Erik ten Hag requested patience when he was announced as Manchester United manager, insisting his full focus was on finishing the season with Ajax before he entertained any questions about his imminent career change.
After winning the Eredivisie title with the Amsterdam club on Wednesday night, he can no longer swat away such questions, with an away match at Vitesse the setting for his final day in the Ajax hot -seat this weekend.
Ten Hag will want to use Sunday’s match to reflect on how far his side has come under his tenure, but for many it will represent one of the first steps on his United journey.
The 52-year-old celebrated his third Dutch top-flight title in midweek, an impressive achievement, particularly when you consider Ajax had not won the league title in five years before he returned them to the top of the domestic game.
“We brought a certain culture in this club. A winners’ mentality,” Ten Hag told reporters on Wednesday night when asked to reflect on his transformation of Ajax.
“Of course this sort of improvement take longer most times to achieve. The management of this great club were positive enough to let us build what we’re enjoying right now. So it’s really something I’ll always cherish. My time here, with this great team and most especially, wonderful individuals.” He added.
There is no manager in world football who wouldn’t want to implement a winning mentality as part of their blueprint, but Ten Hag’s rhetoric is excused given he has actually managed to do just that in the Dutch capital.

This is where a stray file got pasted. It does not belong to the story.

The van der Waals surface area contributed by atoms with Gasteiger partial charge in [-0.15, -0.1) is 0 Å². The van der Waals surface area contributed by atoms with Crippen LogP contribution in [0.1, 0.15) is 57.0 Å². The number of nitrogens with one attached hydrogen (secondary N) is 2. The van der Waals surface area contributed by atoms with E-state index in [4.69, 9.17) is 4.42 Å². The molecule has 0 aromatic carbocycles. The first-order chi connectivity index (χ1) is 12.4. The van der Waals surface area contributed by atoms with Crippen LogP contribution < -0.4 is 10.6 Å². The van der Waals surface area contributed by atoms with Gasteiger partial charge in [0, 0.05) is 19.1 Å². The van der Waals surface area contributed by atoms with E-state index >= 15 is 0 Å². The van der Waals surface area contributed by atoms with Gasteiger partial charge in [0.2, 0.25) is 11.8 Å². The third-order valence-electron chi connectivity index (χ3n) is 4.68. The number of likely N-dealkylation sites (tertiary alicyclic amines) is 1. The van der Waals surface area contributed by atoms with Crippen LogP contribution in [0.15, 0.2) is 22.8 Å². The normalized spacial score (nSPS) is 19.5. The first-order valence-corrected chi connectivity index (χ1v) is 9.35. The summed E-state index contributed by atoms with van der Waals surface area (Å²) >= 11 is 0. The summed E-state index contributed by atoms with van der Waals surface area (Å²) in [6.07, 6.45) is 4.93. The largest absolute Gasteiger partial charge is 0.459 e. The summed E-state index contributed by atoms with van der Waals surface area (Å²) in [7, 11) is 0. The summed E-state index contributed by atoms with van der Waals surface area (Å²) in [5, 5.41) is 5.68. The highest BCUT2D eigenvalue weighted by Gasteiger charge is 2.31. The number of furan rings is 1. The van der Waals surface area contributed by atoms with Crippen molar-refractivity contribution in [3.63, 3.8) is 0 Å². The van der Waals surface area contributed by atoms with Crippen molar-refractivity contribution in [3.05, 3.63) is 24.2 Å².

The ultimate challenge for United’s new manager will be to replicate such a transformation at Old Trafford, and doing so is far easier said than done.
In basic terms, winning games breeds confidence, which in turn builds momentum and belief. Having a star-studded side counts for little if your opponents have greater self-belief and are all fighting harder for the same shared goal.
United have already experienced such uplifts in form before, most notably when Ole Gunnar Solskjaer was appointed as caretaker manager, but to turn such runs into regular occurrences, they need to be perfectly met with other changes behind the scenes as well.
At Ajax, Ten Hag achieved this not only by restoring confidence with his motivational approach, but he ensured his side overhauled their fitness regime to be able to better cope with the gruelling schedule.
The Dutchman also looked at ways in which he could revolutionise the club’s loyalty to the 4-3-3 formation, paying tribute to Johan Cruyff’s famed approach but modernising it with a greater emphasis on individual roles and adaptability based on who their opposition were.
“Johan Cruyff’s philosophy and spirit still flows around in this club,” Daley Blind said of Ten Hag’s tactical approach in 2019, which focuses on keeping possession, compact defending and intense individual training so that players understand their roles.
With reports suggesting Ten Hag has already requested his new United squad return early for pre-season training because he is unimpressed with their fitness levels, it certainly indicates that he is well aware of the deep-rooted issues that continue to plague the club.
If he’s to imprint his desired culture on the club over time, he will need to do far more than just win matches from the get-go and be given plenty of time to implement a clear shift in strategy.
Whether he actually gets that time is another matter entirely, though.